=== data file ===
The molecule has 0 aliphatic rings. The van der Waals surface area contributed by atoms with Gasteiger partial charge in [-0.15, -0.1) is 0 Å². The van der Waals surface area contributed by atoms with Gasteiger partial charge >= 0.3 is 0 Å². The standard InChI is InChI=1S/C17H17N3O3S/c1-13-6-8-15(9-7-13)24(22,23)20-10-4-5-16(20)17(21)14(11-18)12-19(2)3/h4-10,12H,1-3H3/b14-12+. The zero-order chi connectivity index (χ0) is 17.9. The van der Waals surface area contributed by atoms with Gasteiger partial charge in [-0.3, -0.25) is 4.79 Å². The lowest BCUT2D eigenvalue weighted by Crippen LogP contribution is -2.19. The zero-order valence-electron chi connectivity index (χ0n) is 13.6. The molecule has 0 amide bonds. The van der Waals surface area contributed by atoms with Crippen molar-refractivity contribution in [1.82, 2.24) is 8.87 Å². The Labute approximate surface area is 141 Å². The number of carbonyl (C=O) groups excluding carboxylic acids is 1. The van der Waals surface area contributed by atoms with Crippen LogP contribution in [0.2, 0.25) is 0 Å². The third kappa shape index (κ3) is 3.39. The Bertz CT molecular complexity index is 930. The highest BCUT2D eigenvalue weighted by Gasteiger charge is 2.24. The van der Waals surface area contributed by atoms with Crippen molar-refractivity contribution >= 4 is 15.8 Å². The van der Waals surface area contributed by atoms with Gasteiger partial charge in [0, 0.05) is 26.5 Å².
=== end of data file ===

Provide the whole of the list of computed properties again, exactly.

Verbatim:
The molecule has 0 aliphatic rings. The van der Waals surface area contributed by atoms with Gasteiger partial charge in [-0.15, -0.1) is 0 Å². The van der Waals surface area contributed by atoms with Gasteiger partial charge >= 0.3 is 0 Å². The standard InChI is InChI=1S/C17H17N3O3S/c1-13-6-8-15(9-7-13)24(22,23)20-10-4-5-16(20)17(21)14(11-18)12-19(2)3/h4-10,12H,1-3H3/b14-12+. The zero-order chi connectivity index (χ0) is 17.9. The van der Waals surface area contributed by atoms with Gasteiger partial charge in [-0.3, -0.25) is 4.79 Å². The lowest BCUT2D eigenvalue weighted by Crippen LogP contribution is -2.19. The zero-order valence-electron chi connectivity index (χ0n) is 13.6. The molecule has 0 amide bonds. The van der Waals surface area contributed by atoms with Crippen molar-refractivity contribution in [1.82, 2.24) is 8.87 Å². The Labute approximate surface area is 141 Å². The number of carbonyl (C=O) groups excluding carboxylic acids is 1. The van der Waals surface area contributed by atoms with Crippen LogP contribution in [0.2, 0.25) is 0 Å². The third kappa shape index (κ3) is 3.39. The Bertz CT molecular complexity index is 930. The highest BCUT2D eigenvalue weighted by Gasteiger charge is 2.24. The van der Waals surface area contributed by atoms with Crippen molar-refractivity contribution >= 4 is 15.8 Å². The van der Waals surface area contributed by atoms with Gasteiger partial charge in [0, 0.05) is 26.5 Å².